In the last post I showed you what happens when you use Lightroom to stitch two vertical orientation scans into one horizontal orientation one. Lightroom amps up the contrast and or the sharpening. In an attempt to get around that, I stitched the stacked images from the last post using PTGui 11.7 and 12.8.
As, before, I made three sets of images:
- Single stack
- Slid-shifted double stack
- Pixel shifted stack
I took great pains to make the processing of the pixel shifted and unshifted series as close as possible. I stacked each series with the same settings in Helicon Focus. I converted them to positives with the same settings and sharpening turned off. I used Lightroom’s panorama tool to stitch the two-view stacked images. I exported all three to Photoshop, where I doubled the size of the unshifted image in both directions using bilinear interpolation and scaled the stitched image to the same dimensions using the same interpolation algorithm. I brought them back into Lightroom as developed one of the images, then pasted those setting onto the other image.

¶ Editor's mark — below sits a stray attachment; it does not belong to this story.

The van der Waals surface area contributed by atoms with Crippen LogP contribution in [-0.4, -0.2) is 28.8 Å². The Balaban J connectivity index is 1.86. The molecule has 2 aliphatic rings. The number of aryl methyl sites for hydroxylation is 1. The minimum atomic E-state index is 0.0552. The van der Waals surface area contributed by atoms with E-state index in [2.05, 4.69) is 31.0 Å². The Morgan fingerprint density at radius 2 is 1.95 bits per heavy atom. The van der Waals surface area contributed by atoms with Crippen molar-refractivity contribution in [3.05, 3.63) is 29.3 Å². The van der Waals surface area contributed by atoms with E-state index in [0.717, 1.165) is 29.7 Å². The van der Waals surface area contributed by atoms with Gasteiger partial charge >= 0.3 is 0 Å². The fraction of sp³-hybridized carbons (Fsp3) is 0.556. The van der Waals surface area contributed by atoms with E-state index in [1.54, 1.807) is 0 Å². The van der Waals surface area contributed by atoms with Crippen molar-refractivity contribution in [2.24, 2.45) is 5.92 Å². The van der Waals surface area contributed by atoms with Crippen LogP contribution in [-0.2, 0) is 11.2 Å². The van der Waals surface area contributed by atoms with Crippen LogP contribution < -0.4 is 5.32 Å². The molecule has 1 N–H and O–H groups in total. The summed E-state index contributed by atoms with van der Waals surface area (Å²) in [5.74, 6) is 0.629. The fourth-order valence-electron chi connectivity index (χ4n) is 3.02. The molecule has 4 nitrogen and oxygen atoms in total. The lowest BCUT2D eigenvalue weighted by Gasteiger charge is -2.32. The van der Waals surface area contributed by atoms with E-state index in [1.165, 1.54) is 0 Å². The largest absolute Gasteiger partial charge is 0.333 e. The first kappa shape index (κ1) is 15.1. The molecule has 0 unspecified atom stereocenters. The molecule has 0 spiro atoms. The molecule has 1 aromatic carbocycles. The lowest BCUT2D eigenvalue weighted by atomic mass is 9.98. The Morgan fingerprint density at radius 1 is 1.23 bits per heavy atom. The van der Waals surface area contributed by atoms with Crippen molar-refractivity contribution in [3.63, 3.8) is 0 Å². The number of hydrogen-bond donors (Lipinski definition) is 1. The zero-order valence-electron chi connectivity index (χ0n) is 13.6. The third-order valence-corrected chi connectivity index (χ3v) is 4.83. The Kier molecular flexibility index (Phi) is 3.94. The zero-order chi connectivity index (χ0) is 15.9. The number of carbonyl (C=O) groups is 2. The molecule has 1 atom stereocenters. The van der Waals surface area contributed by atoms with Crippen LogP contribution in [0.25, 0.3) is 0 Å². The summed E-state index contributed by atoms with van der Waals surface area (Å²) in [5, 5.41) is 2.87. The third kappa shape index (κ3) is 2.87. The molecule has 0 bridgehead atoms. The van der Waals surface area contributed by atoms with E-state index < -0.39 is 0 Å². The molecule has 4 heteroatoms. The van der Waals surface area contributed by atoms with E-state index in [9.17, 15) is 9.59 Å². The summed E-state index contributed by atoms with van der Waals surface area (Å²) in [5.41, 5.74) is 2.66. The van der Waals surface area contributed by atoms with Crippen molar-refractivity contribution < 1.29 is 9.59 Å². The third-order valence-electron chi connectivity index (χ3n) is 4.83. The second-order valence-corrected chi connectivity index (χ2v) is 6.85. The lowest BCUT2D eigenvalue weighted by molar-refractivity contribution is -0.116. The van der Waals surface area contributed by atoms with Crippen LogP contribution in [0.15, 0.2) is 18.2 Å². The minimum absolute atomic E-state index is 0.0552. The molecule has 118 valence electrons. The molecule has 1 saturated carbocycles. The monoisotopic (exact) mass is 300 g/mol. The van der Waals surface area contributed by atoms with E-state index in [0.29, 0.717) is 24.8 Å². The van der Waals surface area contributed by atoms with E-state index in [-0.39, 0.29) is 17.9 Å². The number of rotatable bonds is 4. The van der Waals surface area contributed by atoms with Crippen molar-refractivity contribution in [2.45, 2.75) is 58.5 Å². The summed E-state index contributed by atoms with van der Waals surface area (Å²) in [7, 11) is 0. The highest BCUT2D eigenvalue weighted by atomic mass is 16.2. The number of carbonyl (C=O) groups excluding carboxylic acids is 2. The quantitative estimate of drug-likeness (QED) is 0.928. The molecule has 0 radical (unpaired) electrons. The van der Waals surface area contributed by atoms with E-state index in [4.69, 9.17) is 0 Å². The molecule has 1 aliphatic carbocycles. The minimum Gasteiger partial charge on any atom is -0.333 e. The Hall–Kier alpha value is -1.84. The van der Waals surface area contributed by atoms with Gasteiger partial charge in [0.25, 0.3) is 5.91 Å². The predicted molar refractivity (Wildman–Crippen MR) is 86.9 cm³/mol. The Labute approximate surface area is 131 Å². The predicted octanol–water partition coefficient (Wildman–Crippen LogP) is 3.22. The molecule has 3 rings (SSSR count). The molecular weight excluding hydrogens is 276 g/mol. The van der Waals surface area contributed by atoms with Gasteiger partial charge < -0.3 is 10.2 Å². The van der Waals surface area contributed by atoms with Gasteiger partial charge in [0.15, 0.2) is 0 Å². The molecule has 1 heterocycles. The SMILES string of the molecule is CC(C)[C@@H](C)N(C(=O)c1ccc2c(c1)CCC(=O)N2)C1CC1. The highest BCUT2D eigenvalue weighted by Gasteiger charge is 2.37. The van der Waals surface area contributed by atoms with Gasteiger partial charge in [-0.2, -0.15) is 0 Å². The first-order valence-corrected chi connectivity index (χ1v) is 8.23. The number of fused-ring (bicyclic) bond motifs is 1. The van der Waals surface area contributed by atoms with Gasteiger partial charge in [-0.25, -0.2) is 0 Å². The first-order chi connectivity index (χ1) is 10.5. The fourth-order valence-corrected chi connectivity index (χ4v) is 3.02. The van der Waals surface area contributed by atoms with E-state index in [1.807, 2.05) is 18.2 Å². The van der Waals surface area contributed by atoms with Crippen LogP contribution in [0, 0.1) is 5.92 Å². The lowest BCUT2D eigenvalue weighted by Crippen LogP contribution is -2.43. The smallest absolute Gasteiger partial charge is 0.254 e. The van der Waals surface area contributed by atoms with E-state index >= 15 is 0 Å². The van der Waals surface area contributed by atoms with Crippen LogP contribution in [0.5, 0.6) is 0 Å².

It looks like we picked up a bit of sharpening or contrast with PTGui, but it’s a heck of a lot better than what Lightroom did:
Here’s another crop, this time at 100% magnification from the 20,000 pixel wide images.
It looks like the 2-stack PTGui-assembled images might be a reasonable way to go for 4×5. It does complicate the workflow a bit, but not nearly as much as pixel shifting.
I will make prints to see how big they have to be before these differences matter.